ST. PETERSBURG — There weren't enough chairs to hold all the people who came to hear Goliath Davis tell his side of the story.
More than 150 people crowded into a room Friday at the Enoch Davis Center as Davis, a controversial public figure who has served the city for nearly 40 years, said he had been fired by Mayor Bill Foster.
The scene was one of nearly unanimous support for Davis, who as senior administrator of community enrichment was the highest ranking African-American at City Hall.
The response from leaders across the city wasn't as unified.
Some reacted with anger. Some were relieved. Others said it was about time.
But many wondered, what now?
"It's going to create a huge vacuum as far as representation … of the people in the Midtown/ Childs Park area," said council member Wengay Newton, the only black elected official in city government.
"He provided a seat at the table for them, and also a communication network to the mayor."
Newton and council member Leslie Curran said they were surprised by Foster's decision. Both praised Davis' work.
"He was able to sit down with people throughout the city and discuss things and get things done," Curran said, adding that she told Foster on Friday she disagreed with his decision.
If the mayor is bent on reorganizing, she said, there are other administrators he could target.
Others, however, weren't as convinced of Davis' usefulness at City Hall.
"Ridding us of Goliath Davis will give other community leaders an opportunity to develop positive relationships directly with the city," said Sami Scott, an activist in the black community. "This community will stand with the city."
Former City Council member Kathleen Ford, who lost to Foster in 2009, said she wasn't surprised by the firing.
"There was a heck of a lot of waste in administration these days," she said. "There's a lot of cutting of fat at the top that needs to be done."
But Deveron Gibbons, another former mayoral candidate, predicted the move will cost Foster support among black voters.
"There's definitely going to be some fallout politically," Gibbons said. "People are smart, and they see through the underlying issues here."
Gibbons said he could understand if Foster fired Davis for poor performance, but that wasn't the case. Davis received glowing remarks on his last evaluation in December.
"It was the right call, but not necessarily for the right reasons," said Scott Wagman, who also lost a bid for mayor to Foster.
Wagman said it was "unconscionable" for Davis not to attend the funerals of three recently slain St. Petersburg police officers. Davis said he was fired because he didn't attend Tuesday's funeral for Officer David S. Crawford.
But, Wagman added, Davis' firing should have happened much earlier in Foster's term. Davis' role was largely that of an emissary, he said.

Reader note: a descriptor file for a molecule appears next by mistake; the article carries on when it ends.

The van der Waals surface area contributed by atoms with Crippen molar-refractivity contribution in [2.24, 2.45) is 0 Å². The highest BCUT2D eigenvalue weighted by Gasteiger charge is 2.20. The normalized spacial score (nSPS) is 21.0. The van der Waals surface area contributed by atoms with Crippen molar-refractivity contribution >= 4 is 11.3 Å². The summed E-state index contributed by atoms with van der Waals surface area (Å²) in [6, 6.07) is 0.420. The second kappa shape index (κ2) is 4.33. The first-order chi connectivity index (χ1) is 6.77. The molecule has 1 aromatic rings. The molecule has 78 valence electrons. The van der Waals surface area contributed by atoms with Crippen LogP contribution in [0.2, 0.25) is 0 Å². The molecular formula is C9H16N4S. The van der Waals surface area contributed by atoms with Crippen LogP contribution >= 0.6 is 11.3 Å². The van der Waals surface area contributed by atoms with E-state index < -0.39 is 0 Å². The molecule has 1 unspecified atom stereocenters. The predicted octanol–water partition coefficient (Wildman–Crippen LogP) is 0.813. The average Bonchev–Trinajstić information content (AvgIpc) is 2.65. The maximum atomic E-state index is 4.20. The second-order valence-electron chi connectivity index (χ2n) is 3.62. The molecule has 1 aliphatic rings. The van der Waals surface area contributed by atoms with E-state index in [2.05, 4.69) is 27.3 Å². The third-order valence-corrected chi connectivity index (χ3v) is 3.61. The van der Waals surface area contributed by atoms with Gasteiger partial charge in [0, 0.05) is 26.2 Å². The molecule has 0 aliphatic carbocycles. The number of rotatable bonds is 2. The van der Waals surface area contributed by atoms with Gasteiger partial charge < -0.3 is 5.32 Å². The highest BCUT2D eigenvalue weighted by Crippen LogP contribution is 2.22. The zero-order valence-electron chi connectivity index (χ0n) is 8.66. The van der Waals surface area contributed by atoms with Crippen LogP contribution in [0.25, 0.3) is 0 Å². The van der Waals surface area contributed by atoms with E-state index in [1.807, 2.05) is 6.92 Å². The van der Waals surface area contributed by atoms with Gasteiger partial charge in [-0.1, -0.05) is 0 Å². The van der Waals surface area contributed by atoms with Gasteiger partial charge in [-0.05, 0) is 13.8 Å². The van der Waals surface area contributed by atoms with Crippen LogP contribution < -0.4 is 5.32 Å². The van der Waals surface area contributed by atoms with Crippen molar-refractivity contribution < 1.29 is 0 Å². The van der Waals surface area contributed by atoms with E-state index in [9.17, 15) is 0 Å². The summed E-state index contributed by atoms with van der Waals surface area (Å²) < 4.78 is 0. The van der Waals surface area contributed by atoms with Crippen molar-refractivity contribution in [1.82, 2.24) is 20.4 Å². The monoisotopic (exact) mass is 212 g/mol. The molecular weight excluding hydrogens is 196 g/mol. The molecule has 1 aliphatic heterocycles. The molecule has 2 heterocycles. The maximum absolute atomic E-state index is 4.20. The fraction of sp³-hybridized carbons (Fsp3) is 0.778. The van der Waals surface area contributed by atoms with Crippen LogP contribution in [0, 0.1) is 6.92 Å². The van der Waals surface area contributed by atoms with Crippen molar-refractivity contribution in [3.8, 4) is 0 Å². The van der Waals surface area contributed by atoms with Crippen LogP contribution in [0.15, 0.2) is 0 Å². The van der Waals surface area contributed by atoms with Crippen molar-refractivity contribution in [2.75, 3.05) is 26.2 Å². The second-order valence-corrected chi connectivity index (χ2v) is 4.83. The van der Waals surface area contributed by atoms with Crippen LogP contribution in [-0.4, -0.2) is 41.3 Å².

Even Theresa "Momma Tee" Lassiter, a staunch Foster supporter, said she believes the mayor was pressured to get rid of Davis for the wrong reasons.
"I love my mayor . . . but I think he made a mistake," she said. "Today I'm sad, 'cause this done knocked us back 10 years."
She and Davis didn't always get along, Lassiter said, but she respected the work he did.
Hours before Friday's 2 p.m. news conference, a group of African-American and community leaders met at Bethel Community Baptist Church to discuss Davis' firing and present a unified message, said the Rev. Manuel Sykes, president of the city's NAACP chapter.
"For many African-Americans, it will no doubt symbolize a move of the city toward exclusion and appeasing the anger that is a fallout from the three shootings," he said.
"I think what comes next is critical to creating a climate of collaboration and healing, but if nothing is done, people will be left to their own interpretations of not only what happened, but what it means for the future."
Sykes stressed his group isn't asking for Davis' reinstatement.
They do believe his position should remain intact, and called the mayor's plan to fold Davis' departments into others "unacceptable."
"There is a role that needs to be filled, there are issues that continue to disproportionately impact the African-American community that this administration is not addressing," he said.
The NAACP and Agenda 2010, an advocacy group focused on policies affecting black residents, offered to co-host a meeting with Foster to discuss those issues.
Sykes said it is important to handle the situation properly because recent events have created an undercurrent of racial tension.
"Let's face it, it has been hard . . . for people to distinguish the acts of an individual from the community from which they come from. The African-American community feels they are under the microscope.''
Times researcher Natalie Watson and staff writers Waveney Ann Moore, Luis Perez, Ron Matus and Emily Nipps contributed to this report. Kameel Stanley can be reached at firstname.lastname@example.org or (727) 893-8643.